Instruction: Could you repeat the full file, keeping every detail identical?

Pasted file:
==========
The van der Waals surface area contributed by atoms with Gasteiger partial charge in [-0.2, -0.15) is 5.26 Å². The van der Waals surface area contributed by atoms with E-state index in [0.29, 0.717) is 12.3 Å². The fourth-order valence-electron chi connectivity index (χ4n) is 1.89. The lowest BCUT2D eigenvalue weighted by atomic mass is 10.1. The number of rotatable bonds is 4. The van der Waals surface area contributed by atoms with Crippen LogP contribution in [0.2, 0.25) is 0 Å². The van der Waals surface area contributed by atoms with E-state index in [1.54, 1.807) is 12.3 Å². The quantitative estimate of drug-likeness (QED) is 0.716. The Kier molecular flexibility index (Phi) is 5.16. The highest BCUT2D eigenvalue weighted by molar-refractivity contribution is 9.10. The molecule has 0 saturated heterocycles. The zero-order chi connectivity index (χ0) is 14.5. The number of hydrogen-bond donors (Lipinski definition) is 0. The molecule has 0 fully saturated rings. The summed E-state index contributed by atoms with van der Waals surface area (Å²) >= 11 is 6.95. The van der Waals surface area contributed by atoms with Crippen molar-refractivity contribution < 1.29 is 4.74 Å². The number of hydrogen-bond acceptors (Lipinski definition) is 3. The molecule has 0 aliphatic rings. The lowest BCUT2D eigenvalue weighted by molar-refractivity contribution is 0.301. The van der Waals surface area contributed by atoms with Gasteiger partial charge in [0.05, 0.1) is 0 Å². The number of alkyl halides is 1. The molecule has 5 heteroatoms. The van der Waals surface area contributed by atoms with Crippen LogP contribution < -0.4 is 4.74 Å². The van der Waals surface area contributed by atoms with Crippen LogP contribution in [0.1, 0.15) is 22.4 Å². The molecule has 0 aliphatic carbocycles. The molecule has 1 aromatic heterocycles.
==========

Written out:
The van der Waals surface area contributed by atoms with Gasteiger partial charge in [-0.2, -0.15) is 5.26 Å². The van der Waals surface area contributed by atoms with E-state index in [0.29, 0.717) is 12.3 Å². The fourth-order valence-electron chi connectivity index (χ4n) is 1.89. The lowest BCUT2D eigenvalue weighted by atomic mass is 10.1. The number of rotatable bonds is 4. The van der Waals surface area contributed by atoms with Crippen LogP contribution in [0.2, 0.25) is 0 Å². The van der Waals surface area contributed by atoms with E-state index in [1.54, 1.807) is 12.3 Å². The quantitative estimate of drug-likeness (QED) is 0.716. The Kier molecular flexibility index (Phi) is 5.16. The highest BCUT2D eigenvalue weighted by molar-refractivity contribution is 9.10. The molecule has 0 saturated heterocycles. The zero-order chi connectivity index (χ0) is 14.5. The number of hydrogen-bond donors (Lipinski definition) is 0. The molecule has 0 fully saturated rings. The summed E-state index contributed by atoms with van der Waals surface area (Å²) >= 11 is 6.95. The van der Waals surface area contributed by atoms with Crippen molar-refractivity contribution < 1.29 is 4.74 Å². The number of hydrogen-bond acceptors (Lipinski definition) is 3. The molecule has 0 aliphatic rings. The lowest BCUT2D eigenvalue weighted by molar-refractivity contribution is 0.301. The van der Waals surface area contributed by atoms with Gasteiger partial charge in [0.05, 0.1) is 0 Å². The number of alkyl halides is 1. The molecule has 5 heteroatoms. The van der Waals surface area contributed by atoms with Crippen LogP contribution < -0.4 is 4.74 Å². The van der Waals surface area contributed by atoms with Crippen LogP contribution in [0.1, 0.15) is 22.4 Å². The molecule has 0 aliphatic carbocycles. The molecule has 1 aromatic heterocycles.